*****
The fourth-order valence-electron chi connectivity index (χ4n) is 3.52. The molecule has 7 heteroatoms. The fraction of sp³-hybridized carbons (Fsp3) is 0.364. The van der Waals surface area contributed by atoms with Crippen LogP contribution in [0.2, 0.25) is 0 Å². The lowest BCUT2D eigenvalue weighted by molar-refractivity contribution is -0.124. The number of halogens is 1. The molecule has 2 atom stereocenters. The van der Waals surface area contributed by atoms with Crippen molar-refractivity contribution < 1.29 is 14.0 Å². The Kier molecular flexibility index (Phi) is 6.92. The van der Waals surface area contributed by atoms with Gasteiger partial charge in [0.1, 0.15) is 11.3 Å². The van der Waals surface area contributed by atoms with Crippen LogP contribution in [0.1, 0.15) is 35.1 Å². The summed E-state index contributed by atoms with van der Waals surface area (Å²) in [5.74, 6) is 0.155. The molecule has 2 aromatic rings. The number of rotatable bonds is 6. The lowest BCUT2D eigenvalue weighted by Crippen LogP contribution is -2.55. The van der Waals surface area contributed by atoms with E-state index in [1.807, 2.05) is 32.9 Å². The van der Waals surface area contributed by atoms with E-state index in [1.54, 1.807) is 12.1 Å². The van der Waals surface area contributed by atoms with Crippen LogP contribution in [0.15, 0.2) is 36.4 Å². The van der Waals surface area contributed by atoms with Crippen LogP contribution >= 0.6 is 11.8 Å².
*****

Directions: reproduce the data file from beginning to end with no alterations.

The fourth-order valence-electron chi connectivity index (χ4n) is 3.52. The molecule has 7 heteroatoms. The fraction of sp³-hybridized carbons (Fsp3) is 0.364. The van der Waals surface area contributed by atoms with Crippen LogP contribution in [0.2, 0.25) is 0 Å². The lowest BCUT2D eigenvalue weighted by molar-refractivity contribution is -0.124. The number of halogens is 1. The molecule has 2 atom stereocenters. The van der Waals surface area contributed by atoms with Crippen molar-refractivity contribution < 1.29 is 14.0 Å². The Kier molecular flexibility index (Phi) is 6.92. The van der Waals surface area contributed by atoms with Gasteiger partial charge in [0.1, 0.15) is 11.3 Å². The van der Waals surface area contributed by atoms with Crippen LogP contribution in [0.1, 0.15) is 35.1 Å². The summed E-state index contributed by atoms with van der Waals surface area (Å²) in [5.74, 6) is 0.155. The molecule has 2 aromatic rings. The number of rotatable bonds is 6. The lowest BCUT2D eigenvalue weighted by Crippen LogP contribution is -2.55. The van der Waals surface area contributed by atoms with E-state index in [1.807, 2.05) is 32.9 Å². The van der Waals surface area contributed by atoms with E-state index in [1.54, 1.807) is 12.1 Å². The van der Waals surface area contributed by atoms with Crippen LogP contribution in [0.15, 0.2) is 36.4 Å². The van der Waals surface area contributed by atoms with Crippen LogP contribution >= 0.6 is 11.8 Å².